An active and aging clientele makes orthopedics growing field, and provides an entry for Mayo downtown.
Over 40 years, Bob Niebuhr learned that handball doesn’t have to be a young man’s game — that an old man can deliciously keep a young man running around the court by swatting the ball with the proper power, precision and geometry. So when Niebuhr, 68, saw the doctor last week for a checkup after his second hip replacement, he had one burning question:
“How about handball?”
Niebuhr’s passion helps explain the explosive growth of Twin Cities clinics specializing in orthopedics and sports medicine. Minnesota has seen some $66 million in capital projects related to orthopedic care between 2008 and 2012.
And it is why the Mayo Clinic — after years of flirting with a medical presence in the Twin Cities — broke through last week with the announcement of a downtown Minneapolis sports medicine center in league with the Minnesota Timberwolves.
“The growth is being driven by a more active population, whether that happens to be in competitive sports or fitness activities,” said Dr. Michael Stuart, co-director of the Mayo Clinic Sports Medicine Center, who is in Sochi now as team doctor for USA Hockey. “I have a 65-year-old patient who plays 120 softball games a year.”
Across the Twin Cities, orthopedic clinics report booming business.
At St. Croix Orthopaedics in Stillwater, visits to urgent care more than doubled from its first year, 2012, to last year. At the TRIA orthopedic center in Bloomington, half the injury patients are athletes — many of whom line up at the walk-in clinic in football pads or jogging outfits.
“You walk over to our acute injury clinic, and you will see athletes with three or four different letter jackets on,” said Ted Wegleitner, TRIA’s chief operating officer.
The growth appears at the margins of the age spectrum, with children suffering the breaks and strains of high-level sports participation, and older adults wearing out joints after decades of running, biking or — in Niebuhr’s case — lunging after rubber balls.
“It was hard to turn my hips, and it was painful to hit the ball and follow through and to move,” said Niebuhr, who learned handball at college in La Crosse, Wis. “When you play you’re moving side to side, up and back, diagonally, you know? I would move back and really feel it.”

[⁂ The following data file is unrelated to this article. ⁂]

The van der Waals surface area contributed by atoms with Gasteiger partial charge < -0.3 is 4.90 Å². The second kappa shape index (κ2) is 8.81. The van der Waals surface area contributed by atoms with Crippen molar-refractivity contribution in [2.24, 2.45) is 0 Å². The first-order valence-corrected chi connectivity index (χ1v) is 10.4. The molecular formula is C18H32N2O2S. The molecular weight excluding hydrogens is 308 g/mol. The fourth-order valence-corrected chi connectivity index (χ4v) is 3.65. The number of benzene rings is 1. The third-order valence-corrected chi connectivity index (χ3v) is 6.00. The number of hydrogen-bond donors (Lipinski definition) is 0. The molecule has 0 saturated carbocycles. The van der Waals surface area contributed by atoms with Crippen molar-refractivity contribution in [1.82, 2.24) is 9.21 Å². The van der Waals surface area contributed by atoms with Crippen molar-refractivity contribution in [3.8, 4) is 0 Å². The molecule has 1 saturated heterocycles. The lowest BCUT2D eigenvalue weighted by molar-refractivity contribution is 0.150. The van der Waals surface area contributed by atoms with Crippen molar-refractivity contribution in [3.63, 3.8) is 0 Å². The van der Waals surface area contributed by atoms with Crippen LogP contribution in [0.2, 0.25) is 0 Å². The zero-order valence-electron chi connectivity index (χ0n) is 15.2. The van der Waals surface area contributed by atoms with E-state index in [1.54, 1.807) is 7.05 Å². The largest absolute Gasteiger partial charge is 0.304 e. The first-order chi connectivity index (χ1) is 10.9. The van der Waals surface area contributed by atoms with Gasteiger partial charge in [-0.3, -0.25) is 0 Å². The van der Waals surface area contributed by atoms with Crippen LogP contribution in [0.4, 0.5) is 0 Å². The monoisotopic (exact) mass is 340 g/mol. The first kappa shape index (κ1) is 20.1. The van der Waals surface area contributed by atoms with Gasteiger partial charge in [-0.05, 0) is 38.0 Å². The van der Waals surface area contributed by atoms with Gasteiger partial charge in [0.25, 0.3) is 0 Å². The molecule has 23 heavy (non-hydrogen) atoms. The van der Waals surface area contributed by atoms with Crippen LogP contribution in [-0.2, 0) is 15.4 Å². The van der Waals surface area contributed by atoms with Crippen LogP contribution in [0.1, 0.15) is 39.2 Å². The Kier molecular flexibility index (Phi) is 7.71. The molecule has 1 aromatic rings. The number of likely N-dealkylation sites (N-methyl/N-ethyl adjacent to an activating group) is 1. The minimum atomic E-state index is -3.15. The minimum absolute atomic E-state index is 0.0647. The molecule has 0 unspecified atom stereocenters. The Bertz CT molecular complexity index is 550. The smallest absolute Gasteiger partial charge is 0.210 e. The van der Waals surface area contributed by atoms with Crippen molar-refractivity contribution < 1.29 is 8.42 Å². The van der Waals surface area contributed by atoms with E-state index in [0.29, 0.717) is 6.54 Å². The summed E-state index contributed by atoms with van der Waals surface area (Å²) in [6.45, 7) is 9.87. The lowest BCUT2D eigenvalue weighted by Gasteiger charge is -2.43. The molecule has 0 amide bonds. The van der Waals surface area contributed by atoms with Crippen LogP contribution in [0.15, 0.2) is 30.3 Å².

‘Will I be able to ski?’
Sports has always been a seductive market for business — sometimes to excess, considering reports that the Twin Cities area is oversaturated with golf courses and sports training domes.
The key question is whether Mayo’s venture will cater to an expanding market of athletes, young and old, or just intensify competition in a community where TRIA, Twin Cities Orthopedics, Summit Orthopedics, the University of Minnesota and St. Croix are among the major players.
The growing intensity of youth sports has contributed to the trend, as children specialize in their chosen sports and become prone to overuse injuries, sprains and concussions.
Stuart said there has been “quite an epidemic” of young female athletes with disruptions to their anterior cruciate ligaments, the so-called ACLs that regulate knee motion.
But it is the size and attitude of the baby boomer generation that have orthopedic center leaders confident there will be enough patients to go around. The Greatest Generation of adults, born in the first half of the 20th century, might have accepted the need to slow down, but the boomers born in the 1950s and 1960s have not, said Dr. David Fischer, an orthopedic surgeon who co-founded TRIA in 2005.
“Where our parents would have accepted a bad knee and changed their activities, this population in large part doesn’t want to do that,” he said. “They’re asking ‘Will I be able to play tennis? Will I be able to ski?’ ”
Generally, he added, their expectations are “reasonable.”
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